The Estufa Fria, also known as the Cold Greenhouse, is the largest of the three, at 8,100 square meters. Its name comes from the innovative heating and cooling method that uses wooden slats instead of mechanical heating to maintain plant temperature. Inside are some of the world's most notable azalea and camellia flowers. You'll also find green life from Australia, Brazil, Korea, Mexico, and Peru. The Estufa Quente or Hot Greenhouse is smaller, at 3,000 square meters, and is home to the coffee flower, including Coffea arabica, which is found in East Africa, as well as the Mangifera plant, also known as the cashew plant. Lastly, the Estufa Doce, the Sweet Greenhouse, has mostly succulents such as cacti and aloe. 

Thanks to its waterfalls, thriving plant species, and man-made lake, Estufa Fria has the unique distinction of being a live museum. Several insects, birds, and fish call this place home, so our guides will keep you informed and mindful as you interact with the varied wildlife. During the summer, the greenhouse is open from 10 am to 7 pm, and from 9 am to 5 pm during the winter. On public holidays and Sundays, you can tour the area for free. 

The Jardim Da Estrela 

Cap off your urban exploration with a stroll through the Jardim Da Estrela, also known as the Star Garden. Opposite the statuesque Basilica Da Estrela lies this lush, refreshing park known as a sanctuary for Lisbon's residents ever since construction began in 1842. Modeled after a classic romantic English garden, there's much to enjoy. At the garden's center is a beautifully crafted wrought-iron gazebo where bands play live music, filling the park with summer sounds. Constructed in 1884, the bandstand's original location was the Passeio Público where it stayed until 1936 when it was transported to the park.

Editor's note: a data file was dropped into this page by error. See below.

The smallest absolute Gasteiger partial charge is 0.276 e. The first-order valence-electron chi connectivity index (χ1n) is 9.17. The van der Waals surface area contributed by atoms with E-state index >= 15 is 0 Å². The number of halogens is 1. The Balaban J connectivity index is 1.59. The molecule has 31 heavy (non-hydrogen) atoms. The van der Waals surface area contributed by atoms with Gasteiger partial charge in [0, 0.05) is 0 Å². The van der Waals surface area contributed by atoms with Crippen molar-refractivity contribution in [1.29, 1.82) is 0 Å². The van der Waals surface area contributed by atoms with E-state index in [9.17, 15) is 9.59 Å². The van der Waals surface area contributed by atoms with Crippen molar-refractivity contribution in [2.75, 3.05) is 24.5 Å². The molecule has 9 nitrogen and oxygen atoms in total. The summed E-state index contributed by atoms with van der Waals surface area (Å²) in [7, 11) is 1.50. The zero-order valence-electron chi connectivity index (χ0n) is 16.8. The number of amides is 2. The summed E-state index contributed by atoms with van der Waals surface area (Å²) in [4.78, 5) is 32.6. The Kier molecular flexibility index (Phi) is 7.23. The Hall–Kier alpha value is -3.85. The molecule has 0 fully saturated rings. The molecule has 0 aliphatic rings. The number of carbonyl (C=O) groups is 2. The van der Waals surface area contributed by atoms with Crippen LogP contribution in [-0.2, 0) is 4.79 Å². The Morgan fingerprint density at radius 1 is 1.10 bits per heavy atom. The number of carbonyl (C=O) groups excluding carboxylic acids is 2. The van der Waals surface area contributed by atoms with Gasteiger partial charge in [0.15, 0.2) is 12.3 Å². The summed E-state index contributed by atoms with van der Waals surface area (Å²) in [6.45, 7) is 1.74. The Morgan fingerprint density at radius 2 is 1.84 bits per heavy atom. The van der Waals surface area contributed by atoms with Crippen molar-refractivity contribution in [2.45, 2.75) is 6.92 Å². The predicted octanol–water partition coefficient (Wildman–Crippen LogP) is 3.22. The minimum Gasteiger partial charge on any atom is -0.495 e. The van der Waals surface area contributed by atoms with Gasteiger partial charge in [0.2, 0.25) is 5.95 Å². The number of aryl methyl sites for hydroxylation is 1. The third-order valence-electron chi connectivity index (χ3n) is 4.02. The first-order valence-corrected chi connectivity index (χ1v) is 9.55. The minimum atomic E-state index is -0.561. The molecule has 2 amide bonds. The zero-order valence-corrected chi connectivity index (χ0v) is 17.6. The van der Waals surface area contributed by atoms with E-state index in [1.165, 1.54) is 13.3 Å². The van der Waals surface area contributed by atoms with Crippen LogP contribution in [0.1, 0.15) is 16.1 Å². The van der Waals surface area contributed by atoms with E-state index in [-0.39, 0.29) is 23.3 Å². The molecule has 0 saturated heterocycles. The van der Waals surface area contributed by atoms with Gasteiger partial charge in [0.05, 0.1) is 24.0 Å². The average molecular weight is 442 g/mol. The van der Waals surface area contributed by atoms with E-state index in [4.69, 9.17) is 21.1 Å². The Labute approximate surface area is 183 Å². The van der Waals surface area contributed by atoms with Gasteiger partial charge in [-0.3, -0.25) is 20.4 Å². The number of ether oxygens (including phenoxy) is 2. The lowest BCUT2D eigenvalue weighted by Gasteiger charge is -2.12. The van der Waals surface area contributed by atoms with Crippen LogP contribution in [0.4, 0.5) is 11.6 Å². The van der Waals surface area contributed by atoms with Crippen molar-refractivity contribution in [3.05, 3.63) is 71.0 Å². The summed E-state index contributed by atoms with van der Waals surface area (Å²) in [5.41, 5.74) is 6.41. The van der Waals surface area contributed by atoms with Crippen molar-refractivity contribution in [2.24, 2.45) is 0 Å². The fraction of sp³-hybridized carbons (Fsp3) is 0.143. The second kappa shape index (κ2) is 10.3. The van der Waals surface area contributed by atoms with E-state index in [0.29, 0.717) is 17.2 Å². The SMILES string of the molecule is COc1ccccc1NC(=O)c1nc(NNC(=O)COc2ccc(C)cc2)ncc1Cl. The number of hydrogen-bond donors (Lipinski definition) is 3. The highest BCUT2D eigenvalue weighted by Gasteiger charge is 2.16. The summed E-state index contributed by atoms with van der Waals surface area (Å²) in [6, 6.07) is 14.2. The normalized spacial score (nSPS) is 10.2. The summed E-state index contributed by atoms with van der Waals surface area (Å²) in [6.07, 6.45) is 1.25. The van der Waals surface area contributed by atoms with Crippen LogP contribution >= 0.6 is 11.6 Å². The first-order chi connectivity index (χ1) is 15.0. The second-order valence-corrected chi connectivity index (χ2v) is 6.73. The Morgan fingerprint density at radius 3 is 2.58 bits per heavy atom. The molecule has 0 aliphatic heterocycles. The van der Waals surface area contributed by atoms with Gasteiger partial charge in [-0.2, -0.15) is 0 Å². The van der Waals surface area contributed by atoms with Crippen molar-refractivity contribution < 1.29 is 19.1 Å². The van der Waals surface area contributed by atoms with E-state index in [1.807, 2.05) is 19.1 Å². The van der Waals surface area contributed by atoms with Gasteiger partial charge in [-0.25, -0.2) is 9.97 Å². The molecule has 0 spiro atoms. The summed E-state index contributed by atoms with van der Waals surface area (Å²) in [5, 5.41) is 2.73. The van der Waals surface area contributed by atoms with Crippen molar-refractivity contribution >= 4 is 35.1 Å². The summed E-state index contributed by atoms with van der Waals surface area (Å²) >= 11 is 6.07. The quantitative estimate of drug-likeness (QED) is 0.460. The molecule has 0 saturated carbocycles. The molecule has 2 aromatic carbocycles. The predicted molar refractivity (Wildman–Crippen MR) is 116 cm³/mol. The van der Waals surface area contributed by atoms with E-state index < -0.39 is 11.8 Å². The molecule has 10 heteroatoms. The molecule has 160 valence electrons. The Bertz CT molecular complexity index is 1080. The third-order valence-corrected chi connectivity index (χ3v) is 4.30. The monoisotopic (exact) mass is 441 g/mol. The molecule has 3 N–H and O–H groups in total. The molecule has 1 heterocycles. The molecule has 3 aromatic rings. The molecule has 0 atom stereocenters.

Throughout its 4.6 hectares, you'll find a serene lake filled with carp, wading ducks, and several rest spots. Along the pond, vibrant flower beds blossom, and nearby is a quaint cafe serving food and drinks for those that need refreshments. Thanks to the manicured lawns and outdoor seating, it's the perfect place for a weekend picnic, date, or family gathering. The park benches are strategically placed across the grounds, most often underneath billowing Jacaranda, Araucaria, and Dragon trees for maximum relaxation. 

Be sure to look out for a charmingly small green kiosk. This "Biblioteca Jardim" is a locally beloved cozy spot with a unique book selection worth checking out. For art lovers, the park hosts a design and art exhibit on the first weekend of every month. Enthusiasts can buy creations from a wide selection of Portuguese artists showcasing their crafts. Even if you don't have plans to do anything, Jardim Da Estrela is the perfect "people watching" spot for anyone who wants to pass some time. The park is open every day from 7 am to midnight, but most traffic occurs on the weekend when Lisbon's locals come with family and friends to enjoy their time off. 

Conclusion

Taking in Lisbon's greenery is the best way to rediscover the hidden charm of this city. Are you interested in seeing more of Lisbon? Book your outdoor adventure, get in touch with our skilled guides, and plan a private customizable tour.